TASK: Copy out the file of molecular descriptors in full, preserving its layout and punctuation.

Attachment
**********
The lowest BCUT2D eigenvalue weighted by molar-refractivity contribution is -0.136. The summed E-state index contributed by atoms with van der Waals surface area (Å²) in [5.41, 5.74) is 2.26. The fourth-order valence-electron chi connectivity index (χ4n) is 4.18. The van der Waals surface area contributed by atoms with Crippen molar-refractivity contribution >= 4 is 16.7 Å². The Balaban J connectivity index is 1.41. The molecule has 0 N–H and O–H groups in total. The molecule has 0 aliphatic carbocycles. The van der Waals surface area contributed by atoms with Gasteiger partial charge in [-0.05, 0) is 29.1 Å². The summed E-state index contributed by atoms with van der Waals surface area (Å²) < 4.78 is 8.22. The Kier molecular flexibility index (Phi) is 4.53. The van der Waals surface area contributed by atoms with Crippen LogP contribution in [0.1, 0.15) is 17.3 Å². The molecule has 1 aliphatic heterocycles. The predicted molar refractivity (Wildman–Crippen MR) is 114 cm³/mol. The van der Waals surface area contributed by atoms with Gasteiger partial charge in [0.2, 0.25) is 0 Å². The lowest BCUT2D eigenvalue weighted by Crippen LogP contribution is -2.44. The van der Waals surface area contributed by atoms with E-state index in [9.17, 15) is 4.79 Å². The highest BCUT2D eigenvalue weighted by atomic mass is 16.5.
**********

The lowest BCUT2D eigenvalue weighted by molar-refractivity contribution is -0.136. The summed E-state index contributed by atoms with van der Waals surface area (Å²) in [5.41, 5.74) is 2.26. The fourth-order valence-electron chi connectivity index (χ4n) is 4.18. The van der Waals surface area contributed by atoms with Crippen molar-refractivity contribution >= 4 is 16.7 Å². The Balaban J connectivity index is 1.41. The molecule has 0 N–H and O–H groups in total. The molecule has 0 aliphatic carbocycles. The van der Waals surface area contributed by atoms with Gasteiger partial charge in [-0.05, 0) is 29.1 Å². The summed E-state index contributed by atoms with van der Waals surface area (Å²) < 4.78 is 8.22. The Kier molecular flexibility index (Phi) is 4.53. The van der Waals surface area contributed by atoms with Crippen LogP contribution in [0.1, 0.15) is 17.3 Å². The molecule has 1 aliphatic heterocycles. The predicted molar refractivity (Wildman–Crippen MR) is 114 cm³/mol. The van der Waals surface area contributed by atoms with Gasteiger partial charge in [0.2, 0.25) is 0 Å². The lowest BCUT2D eigenvalue weighted by Crippen LogP contribution is -2.44. The van der Waals surface area contributed by atoms with E-state index in [9.17, 15) is 4.79 Å². The highest BCUT2D eigenvalue weighted by atomic mass is 16.5.